The BBC has corrected a Freedom of Information response suggesting it had cut down on its copies of The Guardian.
The response also suggested that the BBC had scaled down the number of copies of The Guardian purchased – to 45,672, costing £63,061 – following numerous reports, based on previous FoIs over different years, showing it to be the most popular within the corporation.
However, the BBC has now corrected this response to state that, in the 2014 calendar year, it purchased 80,679 copies of The Guardian, costing £127,643.
In an editorial last month – before the original FoI was reported – a Daily Mail editorial criticised the BBC for not following up on a story stating that Edward Snowden did not read all the NSA documents he leaked to The Guardian. It asked: "[W]ith the BBC buying more copies of the Guardian than any other newspaper, is its Left-wing, metropolitan bias really still a surprise?"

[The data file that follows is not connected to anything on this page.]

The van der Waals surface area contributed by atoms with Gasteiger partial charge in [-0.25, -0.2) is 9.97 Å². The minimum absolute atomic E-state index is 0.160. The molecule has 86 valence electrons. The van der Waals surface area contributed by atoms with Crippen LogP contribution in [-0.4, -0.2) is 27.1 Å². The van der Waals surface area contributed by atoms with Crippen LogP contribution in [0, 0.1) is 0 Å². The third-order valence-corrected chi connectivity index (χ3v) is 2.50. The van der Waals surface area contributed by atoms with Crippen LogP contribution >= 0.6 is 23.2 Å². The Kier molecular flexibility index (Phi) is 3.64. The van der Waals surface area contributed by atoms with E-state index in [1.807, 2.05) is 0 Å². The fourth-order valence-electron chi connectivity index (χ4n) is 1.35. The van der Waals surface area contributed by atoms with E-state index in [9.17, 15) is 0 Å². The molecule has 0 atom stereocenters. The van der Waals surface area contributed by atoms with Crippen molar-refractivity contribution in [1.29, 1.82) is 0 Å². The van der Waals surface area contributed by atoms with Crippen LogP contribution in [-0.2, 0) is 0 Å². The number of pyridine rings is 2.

The BBC has dismissed the "suggestion of bias", pointing to the fact it buys "almost as many copies of the Daily Mail or Telegraph as The Guardian".
The table below shows that, out of the ten daily newspapers bought by the BBC, The Guardian is the most frequently purchased, making up 13.44 per cent of the 600,190. Meanwhile, in the second half of 2014, the newspaper's average circulation was 179,138 – 2.6 per cent of the ten titles' combined circulation of 6.9m.
The table also shows that the BBC spends more money – £127,643 in 2014, 22 per cent of the £571,218 total – on The Guardian than any other newspaper.
|Daily papers||Copies bought by BBC in 2014||Total cost||Avg circ in second half of 2014||% of BBC's total daily papers||Percentage of total circs|
|The Daily Telegraph||75,308||£89,069||501,367||12.55||7.29|
Reporting on the new figures today, the Daily Mail quotes a spokesman for the Freedom Association, which lobbies against the licence fee, as saying: "This is the equivalent of almost 900 licence fees. It is clear that the Corporation is intent on propping up its friends in the Left-wing media."
A BBC spokesman said: “Viewers rightly expect our journalists to be across all newspaper stories and as a major international broadcaster and programme-maker we need to know what’s in all the papers.
"Given we buy almost as many copies of the Daily Mail or Telegraph as the Guardian any suggestion of bias is nonsense.”